Multi-family housing segment boosts U.S. homebuilding in August

Building permits jump 6.0; single-family rise 0.6%

  
A woman runs past the Charging Bull sculpture in the Financial District as streets remain less busy due to the continuing outbreak of the coronavirus disease (COVID-19) in the Manhattan borough of New York U.S., May 5, 2020.

A woman runs past the Charging Bull sculpture in the Financial District as streets remain less busy due to the continuing outbreak of the coronavirus disease (COVID-19) in the Manhattan borough of New York U.S., May 5, 2020.

REUTERS/Lucas Jackson

WASHINGTON- U.S. homebuilding increased more than expected in August, but sustained weakness in single-family projects suggested builders continued to struggle with higher input costs as well as labor and land shortages.

Housing starts advanced 3.9% to a seasonally adjusted annual rate of 1.615 million units last month, the Commerce Department said on Tuesday. Data for July was revised up to a rate of 1.554 million units from the previously reported 1.534 million units.

Economists polled by Reuters had forecast starts would rebound to a rate of 1.555 million units. Housing starts jumped 17.4% compared to August 2020.

Single-family starts, which account for the largest share of the housing market, dropped 2.8% to a rate of 1.076 million units. That was the second straight monthly decline. Single-family starts dropped in the West and Midwest. They rose in the Northeast and the densely populated South.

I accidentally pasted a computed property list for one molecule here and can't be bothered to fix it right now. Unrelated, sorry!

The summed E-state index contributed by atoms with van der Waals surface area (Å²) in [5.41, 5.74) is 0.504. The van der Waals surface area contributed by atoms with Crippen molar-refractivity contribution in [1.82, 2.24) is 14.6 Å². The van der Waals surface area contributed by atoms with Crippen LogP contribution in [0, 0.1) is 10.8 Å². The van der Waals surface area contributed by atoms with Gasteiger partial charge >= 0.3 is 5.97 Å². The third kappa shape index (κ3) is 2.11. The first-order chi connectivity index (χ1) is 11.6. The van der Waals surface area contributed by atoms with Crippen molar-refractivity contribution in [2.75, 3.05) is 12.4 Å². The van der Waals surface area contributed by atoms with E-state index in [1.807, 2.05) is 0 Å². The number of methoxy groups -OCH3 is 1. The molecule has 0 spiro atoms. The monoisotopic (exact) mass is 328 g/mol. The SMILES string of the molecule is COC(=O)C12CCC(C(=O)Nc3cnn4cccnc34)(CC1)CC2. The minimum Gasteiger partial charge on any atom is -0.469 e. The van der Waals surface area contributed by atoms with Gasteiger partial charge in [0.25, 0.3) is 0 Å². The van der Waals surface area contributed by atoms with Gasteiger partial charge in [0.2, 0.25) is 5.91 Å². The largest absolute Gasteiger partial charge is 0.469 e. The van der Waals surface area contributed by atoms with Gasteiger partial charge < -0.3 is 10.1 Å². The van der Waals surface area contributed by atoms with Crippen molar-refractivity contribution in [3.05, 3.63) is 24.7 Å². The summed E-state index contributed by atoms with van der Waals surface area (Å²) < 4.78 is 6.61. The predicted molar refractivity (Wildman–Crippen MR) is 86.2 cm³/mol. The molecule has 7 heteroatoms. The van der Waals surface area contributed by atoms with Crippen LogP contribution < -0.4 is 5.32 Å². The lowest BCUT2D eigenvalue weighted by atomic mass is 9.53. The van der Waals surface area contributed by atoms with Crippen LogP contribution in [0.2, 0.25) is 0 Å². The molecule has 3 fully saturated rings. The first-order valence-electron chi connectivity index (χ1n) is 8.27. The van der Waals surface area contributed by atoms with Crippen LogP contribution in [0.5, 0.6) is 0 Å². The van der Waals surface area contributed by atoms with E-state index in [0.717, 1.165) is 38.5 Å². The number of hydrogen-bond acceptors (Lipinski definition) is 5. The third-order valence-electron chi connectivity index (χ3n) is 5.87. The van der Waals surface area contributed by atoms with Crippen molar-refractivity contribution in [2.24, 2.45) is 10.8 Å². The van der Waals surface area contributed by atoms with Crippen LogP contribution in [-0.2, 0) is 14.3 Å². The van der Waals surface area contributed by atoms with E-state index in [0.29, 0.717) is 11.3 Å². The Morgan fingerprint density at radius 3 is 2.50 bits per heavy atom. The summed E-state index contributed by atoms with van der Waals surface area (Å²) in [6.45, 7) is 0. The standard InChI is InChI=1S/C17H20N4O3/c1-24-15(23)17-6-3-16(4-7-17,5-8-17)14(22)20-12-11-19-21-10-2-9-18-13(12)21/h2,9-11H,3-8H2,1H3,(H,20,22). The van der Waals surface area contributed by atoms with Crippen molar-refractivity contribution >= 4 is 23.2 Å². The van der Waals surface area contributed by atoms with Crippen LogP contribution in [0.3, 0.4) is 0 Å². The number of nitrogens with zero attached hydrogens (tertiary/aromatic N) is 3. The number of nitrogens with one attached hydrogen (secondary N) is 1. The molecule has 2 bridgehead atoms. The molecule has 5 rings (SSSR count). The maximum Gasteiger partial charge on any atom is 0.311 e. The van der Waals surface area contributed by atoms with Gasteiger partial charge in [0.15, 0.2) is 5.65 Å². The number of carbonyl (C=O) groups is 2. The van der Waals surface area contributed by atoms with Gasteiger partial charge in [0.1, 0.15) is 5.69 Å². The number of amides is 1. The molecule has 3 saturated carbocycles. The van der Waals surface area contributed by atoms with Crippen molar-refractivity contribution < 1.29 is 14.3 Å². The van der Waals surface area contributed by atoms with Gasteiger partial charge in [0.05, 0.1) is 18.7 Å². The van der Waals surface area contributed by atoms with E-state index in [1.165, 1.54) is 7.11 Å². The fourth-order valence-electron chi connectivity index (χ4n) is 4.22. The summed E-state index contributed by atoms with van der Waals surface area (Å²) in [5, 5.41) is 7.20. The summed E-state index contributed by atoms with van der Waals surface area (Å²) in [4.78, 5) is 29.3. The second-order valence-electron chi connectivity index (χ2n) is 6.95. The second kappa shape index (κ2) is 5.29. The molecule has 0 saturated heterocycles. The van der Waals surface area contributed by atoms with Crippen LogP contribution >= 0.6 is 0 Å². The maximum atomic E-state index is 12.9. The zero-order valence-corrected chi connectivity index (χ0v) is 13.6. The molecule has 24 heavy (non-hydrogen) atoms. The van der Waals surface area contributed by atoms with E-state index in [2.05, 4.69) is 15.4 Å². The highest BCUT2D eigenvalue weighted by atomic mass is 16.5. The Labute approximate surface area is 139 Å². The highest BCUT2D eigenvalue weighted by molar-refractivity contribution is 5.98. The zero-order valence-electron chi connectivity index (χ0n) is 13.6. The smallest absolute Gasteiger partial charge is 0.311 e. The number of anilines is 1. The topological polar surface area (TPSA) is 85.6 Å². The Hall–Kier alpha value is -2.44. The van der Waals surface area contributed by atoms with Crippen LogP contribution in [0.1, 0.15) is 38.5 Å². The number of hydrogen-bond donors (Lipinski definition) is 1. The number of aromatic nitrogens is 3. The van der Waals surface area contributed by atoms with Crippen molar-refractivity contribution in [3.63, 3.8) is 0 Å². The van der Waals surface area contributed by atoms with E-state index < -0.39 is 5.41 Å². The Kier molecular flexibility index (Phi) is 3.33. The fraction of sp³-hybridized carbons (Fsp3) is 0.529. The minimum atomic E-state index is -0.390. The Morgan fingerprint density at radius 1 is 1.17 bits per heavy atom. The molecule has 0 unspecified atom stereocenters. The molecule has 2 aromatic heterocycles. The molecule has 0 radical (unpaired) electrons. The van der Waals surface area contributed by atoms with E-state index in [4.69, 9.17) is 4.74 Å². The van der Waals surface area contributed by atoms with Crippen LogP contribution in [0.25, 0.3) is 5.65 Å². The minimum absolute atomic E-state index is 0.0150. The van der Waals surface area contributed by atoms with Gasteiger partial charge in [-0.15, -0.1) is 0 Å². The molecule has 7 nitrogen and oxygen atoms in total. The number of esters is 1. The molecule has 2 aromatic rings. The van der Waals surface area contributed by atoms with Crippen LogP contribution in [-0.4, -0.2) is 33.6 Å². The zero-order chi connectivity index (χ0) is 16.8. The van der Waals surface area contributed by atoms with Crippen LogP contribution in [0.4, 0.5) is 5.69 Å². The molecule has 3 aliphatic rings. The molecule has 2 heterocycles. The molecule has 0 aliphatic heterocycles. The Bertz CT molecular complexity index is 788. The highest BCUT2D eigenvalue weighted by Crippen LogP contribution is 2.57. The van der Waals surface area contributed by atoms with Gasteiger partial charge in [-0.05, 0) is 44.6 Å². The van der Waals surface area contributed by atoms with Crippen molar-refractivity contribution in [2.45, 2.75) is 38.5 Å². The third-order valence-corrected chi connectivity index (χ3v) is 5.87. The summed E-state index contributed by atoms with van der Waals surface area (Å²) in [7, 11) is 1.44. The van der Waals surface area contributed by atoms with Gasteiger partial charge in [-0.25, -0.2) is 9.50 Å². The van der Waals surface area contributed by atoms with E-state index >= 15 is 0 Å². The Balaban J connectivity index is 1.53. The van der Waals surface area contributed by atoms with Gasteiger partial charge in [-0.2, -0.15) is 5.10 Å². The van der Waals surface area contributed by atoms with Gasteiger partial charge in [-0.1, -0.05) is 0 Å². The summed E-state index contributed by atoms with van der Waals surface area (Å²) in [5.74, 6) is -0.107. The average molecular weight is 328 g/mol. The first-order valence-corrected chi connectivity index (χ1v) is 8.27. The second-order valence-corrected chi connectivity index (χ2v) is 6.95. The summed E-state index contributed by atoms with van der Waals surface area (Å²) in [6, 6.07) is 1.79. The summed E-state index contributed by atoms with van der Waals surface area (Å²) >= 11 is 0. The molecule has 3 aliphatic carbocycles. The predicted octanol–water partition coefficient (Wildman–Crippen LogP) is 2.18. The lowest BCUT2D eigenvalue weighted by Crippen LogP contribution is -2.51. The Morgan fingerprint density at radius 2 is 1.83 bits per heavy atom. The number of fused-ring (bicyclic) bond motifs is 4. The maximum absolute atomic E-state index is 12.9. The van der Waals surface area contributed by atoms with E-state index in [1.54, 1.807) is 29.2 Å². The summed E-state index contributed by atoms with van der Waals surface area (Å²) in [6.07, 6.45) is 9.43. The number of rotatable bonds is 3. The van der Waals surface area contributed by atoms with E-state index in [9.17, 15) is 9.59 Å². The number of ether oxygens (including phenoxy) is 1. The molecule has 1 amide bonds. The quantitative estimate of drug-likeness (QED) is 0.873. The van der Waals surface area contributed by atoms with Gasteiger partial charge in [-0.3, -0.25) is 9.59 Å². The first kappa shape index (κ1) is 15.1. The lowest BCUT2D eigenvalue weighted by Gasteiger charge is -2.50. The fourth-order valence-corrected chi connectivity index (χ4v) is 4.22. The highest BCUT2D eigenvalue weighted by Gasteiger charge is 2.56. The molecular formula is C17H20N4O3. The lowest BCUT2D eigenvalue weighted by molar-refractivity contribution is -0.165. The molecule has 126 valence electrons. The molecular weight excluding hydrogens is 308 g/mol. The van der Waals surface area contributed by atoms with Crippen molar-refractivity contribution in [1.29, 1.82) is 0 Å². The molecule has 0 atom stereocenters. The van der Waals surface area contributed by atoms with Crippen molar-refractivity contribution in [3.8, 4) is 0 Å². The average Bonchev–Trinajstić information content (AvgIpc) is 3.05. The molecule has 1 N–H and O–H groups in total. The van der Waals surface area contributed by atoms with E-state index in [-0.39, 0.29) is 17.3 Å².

"Higher input costs and shortages remain headwinds for builders," said Rubeela Farooqi, chief U.S. economist at High Frequency Economics in White Plains, New York. "But still-low inventories should be a positive for activity as these constraints ease."

Starts for buildings with five units or more soared 21.6% to a rate of 530,000 units. The multi-family housing segment is being boosted by demand for rentals as COVID-19 vaccinations allow companies to recall workers to offices in city centers.

Early in the coronavirus pandemic, there was an exodus from cities as people worked from home and took classes online, fueling demand for bigger homes in the suburbs and other low-density areas. While the pandemic tailwind is fading, demand for housing remains strong thanks to near record low mortgage rates and rising wages from a tightening labor market.

But still-expensive lumber and scarce land and workers are making it harder for builders to keep up.

A survey from the National Association of Home Builders on Monday showed confidence among single-family homebuilders edged up from a 13-month low in September, but it noted that "delivery times remain extended and the chronic construction labor shortage is expected to persist."

Permits for future homebuilding rose 6.0% to a rate of 1.728 million units in August. Single-family permits gained 0.6% to a rate of 1.054 million units. Permits for buildings with five units or more jumped 19.7% to 632,000.

"We conjecture that this strength in multi-family may be a response to the strong increase in asking rents and the low vacancy rates in rental units," said Conrad DeQuadros, senior economic advisor at Brean Capital in New York.

(Reporting by Lucia Mutikani; Editing by Andrew Heavens and Paul Simao) ((Lucia.Mutikani@thomsonreuters.com; 1 202 898 8315; Reuters Messaging: lucia.mutikani.thomsonreuters.com@reuters.net))


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